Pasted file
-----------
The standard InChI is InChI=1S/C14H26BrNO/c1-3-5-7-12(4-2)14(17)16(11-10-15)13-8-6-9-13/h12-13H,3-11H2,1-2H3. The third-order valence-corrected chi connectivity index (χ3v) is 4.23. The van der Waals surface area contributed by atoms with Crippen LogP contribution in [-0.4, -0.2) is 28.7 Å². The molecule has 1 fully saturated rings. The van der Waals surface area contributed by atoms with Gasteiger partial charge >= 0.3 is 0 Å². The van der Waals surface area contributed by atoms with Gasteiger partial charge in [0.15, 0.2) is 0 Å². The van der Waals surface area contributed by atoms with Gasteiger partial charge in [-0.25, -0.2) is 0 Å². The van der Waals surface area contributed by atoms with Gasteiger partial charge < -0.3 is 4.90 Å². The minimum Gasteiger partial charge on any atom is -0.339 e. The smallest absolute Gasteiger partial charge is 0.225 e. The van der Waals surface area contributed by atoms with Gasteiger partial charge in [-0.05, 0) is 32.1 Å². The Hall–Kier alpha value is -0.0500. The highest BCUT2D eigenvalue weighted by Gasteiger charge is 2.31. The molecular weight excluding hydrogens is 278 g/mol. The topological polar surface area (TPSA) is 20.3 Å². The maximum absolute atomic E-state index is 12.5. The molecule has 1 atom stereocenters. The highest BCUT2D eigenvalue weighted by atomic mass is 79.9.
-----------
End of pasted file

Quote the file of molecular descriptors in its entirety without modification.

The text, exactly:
The standard InChI is InChI=1S/C14H26BrNO/c1-3-5-7-12(4-2)14(17)16(11-10-15)13-8-6-9-13/h12-13H,3-11H2,1-2H3. The third-order valence-corrected chi connectivity index (χ3v) is 4.23. The van der Waals surface area contributed by atoms with Crippen LogP contribution in [-0.4, -0.2) is 28.7 Å². The molecule has 1 fully saturated rings. The van der Waals surface area contributed by atoms with Gasteiger partial charge >= 0.3 is 0 Å². The van der Waals surface area contributed by atoms with Gasteiger partial charge in [0.15, 0.2) is 0 Å². The van der Waals surface area contributed by atoms with Gasteiger partial charge in [-0.25, -0.2) is 0 Å². The van der Waals surface area contributed by atoms with Gasteiger partial charge < -0.3 is 4.90 Å². The minimum Gasteiger partial charge on any atom is -0.339 e. The smallest absolute Gasteiger partial charge is 0.225 e. The van der Waals surface area contributed by atoms with Gasteiger partial charge in [-0.05, 0) is 32.1 Å². The Hall–Kier alpha value is -0.0500. The highest BCUT2D eigenvalue weighted by Gasteiger charge is 2.31. The molecular weight excluding hydrogens is 278 g/mol. The topological polar surface area (TPSA) is 20.3 Å². The maximum absolute atomic E-state index is 12.5. The molecule has 1 atom stereocenters. The highest BCUT2D eigenvalue weighted by atomic mass is 79.9.